RNLI Lifeguard Service

During the summer the RNLI Lifeguard service is in operation at Formby, Ainsdale and Southport and they promote a 'swim between the flags' service, which means they will patrol a designated area of the beach.

At Crosby, RNLI lifeguards patrol the beach 365 days a year and are on hand to offer advice and offer assistance to anyone who gets into trouble. But please note Crosby beach is not a bathing beach and does not have a patrolled bathing area. In addition to this, signage is in place along Crosby Promenade and sea wall at all access points warning people of the potential dangers at Crosby. The signs follow the RNLI’s Guide to Beach Safety Signs, Flags and Symbols ensuring that they meet the requirements of the accepted standard for beach safety signage in the UK. 

Crosby beach safety sign

On occasions it may be necessary to restrict activities and even close a beach and access to the water. Where this occurs we follow the procedures identified on the RNLI water safety advice website.

Tides

Tide times vary everyday throughout the year. Please check the tides website before you make your journey especially if you want to see the Antony Gormley statues.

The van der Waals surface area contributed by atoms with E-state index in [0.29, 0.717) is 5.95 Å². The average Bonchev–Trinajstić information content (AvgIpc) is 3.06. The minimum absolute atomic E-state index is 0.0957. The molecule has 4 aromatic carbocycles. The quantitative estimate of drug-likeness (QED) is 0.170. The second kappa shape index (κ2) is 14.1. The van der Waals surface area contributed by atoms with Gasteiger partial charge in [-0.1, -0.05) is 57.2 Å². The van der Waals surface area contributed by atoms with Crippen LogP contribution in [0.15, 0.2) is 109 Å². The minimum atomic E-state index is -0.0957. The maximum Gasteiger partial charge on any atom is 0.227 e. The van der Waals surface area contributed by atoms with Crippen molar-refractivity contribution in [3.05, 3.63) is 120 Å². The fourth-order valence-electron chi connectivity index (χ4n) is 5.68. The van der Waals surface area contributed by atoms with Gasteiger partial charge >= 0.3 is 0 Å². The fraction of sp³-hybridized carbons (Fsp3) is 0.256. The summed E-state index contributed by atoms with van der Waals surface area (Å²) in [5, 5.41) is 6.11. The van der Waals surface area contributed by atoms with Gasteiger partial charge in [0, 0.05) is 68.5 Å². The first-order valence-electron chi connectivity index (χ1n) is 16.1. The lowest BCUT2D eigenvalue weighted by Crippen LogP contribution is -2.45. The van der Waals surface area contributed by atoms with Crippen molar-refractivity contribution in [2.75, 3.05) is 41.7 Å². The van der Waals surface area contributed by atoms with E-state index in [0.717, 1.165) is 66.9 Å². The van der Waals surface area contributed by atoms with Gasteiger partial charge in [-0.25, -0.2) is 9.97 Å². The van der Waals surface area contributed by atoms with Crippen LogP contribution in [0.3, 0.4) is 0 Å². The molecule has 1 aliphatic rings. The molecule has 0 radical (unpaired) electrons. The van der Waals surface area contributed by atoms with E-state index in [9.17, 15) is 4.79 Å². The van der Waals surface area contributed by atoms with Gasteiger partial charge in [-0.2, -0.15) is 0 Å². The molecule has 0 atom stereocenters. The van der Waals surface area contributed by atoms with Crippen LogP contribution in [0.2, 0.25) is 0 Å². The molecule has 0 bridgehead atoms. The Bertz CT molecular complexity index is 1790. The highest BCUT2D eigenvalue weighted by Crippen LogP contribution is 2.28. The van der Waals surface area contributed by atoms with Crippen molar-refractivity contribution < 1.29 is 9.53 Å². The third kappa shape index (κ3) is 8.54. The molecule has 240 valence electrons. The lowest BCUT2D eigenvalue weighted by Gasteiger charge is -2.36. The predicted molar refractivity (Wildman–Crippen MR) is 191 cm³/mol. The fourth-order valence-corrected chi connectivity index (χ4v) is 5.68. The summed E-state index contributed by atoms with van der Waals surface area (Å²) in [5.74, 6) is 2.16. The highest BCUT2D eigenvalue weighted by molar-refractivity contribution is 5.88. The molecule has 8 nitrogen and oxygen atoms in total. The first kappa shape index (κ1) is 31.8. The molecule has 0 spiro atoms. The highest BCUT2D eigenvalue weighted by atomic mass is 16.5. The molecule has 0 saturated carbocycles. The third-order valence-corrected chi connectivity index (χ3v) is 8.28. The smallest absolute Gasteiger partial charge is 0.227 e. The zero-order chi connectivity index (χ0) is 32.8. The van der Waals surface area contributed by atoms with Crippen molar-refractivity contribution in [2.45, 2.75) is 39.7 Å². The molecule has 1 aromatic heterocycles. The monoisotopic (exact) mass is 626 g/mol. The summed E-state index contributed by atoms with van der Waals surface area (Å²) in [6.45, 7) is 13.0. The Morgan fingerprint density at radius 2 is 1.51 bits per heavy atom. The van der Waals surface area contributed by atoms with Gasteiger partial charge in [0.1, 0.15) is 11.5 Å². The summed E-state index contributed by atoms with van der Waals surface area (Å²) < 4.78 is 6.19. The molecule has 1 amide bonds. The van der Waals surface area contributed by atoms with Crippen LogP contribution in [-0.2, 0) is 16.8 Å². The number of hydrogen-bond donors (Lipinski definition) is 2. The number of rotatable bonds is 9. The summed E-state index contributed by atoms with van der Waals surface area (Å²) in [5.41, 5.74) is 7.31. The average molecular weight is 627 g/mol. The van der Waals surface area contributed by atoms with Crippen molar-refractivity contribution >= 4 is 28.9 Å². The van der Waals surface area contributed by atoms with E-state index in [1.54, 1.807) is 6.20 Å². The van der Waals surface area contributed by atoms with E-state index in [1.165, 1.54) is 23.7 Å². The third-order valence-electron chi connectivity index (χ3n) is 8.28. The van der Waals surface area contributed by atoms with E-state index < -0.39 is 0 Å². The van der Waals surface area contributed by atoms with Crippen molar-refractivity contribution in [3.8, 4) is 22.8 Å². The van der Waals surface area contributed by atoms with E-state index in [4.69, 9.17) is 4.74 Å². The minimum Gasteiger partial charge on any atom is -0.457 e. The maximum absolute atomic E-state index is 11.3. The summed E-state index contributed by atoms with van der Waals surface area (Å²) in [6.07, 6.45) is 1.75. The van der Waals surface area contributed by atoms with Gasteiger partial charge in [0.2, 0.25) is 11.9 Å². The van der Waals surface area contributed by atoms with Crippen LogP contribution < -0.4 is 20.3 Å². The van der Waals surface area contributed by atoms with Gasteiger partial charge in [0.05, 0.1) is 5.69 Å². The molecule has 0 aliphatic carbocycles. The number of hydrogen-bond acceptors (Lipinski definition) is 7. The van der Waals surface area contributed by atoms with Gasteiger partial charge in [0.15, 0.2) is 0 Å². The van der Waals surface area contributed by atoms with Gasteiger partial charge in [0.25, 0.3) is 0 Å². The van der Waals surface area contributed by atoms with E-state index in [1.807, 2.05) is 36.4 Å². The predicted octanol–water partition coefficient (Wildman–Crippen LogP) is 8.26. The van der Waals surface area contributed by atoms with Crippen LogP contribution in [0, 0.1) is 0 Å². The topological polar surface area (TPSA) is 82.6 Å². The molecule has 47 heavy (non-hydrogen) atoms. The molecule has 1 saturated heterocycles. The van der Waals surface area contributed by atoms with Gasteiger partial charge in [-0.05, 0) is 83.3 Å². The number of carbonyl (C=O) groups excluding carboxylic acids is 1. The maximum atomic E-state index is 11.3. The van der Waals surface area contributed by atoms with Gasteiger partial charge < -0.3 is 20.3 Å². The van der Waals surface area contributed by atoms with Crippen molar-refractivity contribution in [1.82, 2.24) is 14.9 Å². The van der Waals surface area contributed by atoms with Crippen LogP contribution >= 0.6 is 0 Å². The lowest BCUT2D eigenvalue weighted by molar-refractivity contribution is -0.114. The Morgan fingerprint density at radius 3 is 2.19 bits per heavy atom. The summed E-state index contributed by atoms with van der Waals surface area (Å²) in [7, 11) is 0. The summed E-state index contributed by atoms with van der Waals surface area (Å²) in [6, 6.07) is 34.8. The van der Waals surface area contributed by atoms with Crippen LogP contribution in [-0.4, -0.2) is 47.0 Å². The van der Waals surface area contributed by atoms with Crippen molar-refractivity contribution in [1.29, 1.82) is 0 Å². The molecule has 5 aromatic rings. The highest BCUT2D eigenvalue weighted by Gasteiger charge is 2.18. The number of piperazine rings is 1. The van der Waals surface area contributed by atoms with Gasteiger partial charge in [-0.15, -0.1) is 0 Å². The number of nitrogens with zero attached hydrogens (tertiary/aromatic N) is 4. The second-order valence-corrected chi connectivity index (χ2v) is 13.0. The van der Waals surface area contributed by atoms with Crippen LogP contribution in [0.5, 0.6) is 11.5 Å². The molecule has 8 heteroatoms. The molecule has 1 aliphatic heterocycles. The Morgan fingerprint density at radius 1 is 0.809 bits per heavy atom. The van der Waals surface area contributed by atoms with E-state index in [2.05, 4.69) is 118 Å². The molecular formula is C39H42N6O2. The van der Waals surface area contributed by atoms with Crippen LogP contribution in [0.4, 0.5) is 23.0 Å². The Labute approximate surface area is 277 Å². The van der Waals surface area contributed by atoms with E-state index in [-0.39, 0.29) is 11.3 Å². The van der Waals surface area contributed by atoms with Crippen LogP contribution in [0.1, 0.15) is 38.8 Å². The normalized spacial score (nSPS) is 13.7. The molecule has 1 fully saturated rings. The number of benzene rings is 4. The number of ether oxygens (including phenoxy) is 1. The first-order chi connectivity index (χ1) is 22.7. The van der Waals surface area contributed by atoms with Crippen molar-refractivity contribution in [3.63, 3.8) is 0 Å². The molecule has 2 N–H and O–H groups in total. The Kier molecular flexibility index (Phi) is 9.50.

Southport Lifeboat have their own safety advice about tides, and how to avoid becoming cut off. Be aware of your surroundings and keeping checking behind you that the tide isn't coming in around you. Find out more in this MySefton news item.

Key summer safety advice from the RNLI:

  • Visit a lifeguarded beach & swim between the red and yellow flags
  • If you get into trouble Float to Live – lie on your back and relax, resisting the urge to thrash about
  • Call 999 or 112 in an emergency and ask for the Coastguard

Find out more about the ways that the RNLI work alongside HM Coastguard to keep our beaches safe for everyone, by reading this RNLI webpage.

Professional filming outlets seeking permission to fly drones and quadcopters must obtain approval from both Sefton's Coast and Countryside team as well as Natural England.

Read Sefton's drone policy. 

Recreational drone usage is unlikely to be approved as much of Sefton's coastline is classed as a Site of Special Scientific Interest (SSSI).

The flying of drones and/or quadcopters without prior consent or approval is strictly prohibited.

For a full list of rules and regulations regarding activities on SSSI, please read through this gov.uk webpage

 

 

You are allowed to metal detect on the beach in certain areas (seashore bylaw 9b) NOT in the dune system this is a SSSi protected site (sandhill bylaw 11).

For information about Formby Beaches please contact the National Trust for information https://www.nationaltrust.org.uk/formby

Please read our CODE OF CONDUCT FOR METAL DETECTORS ON THE SEFTON COAST

Finds of interest must be reported to:

Green Sefton's, coast and countryside team on 0151 934 2961 and;

Portable Antiquities Officer – Liverpool Museum on 0151 478 4259

 


Last Updated on Friday, May 10, 2024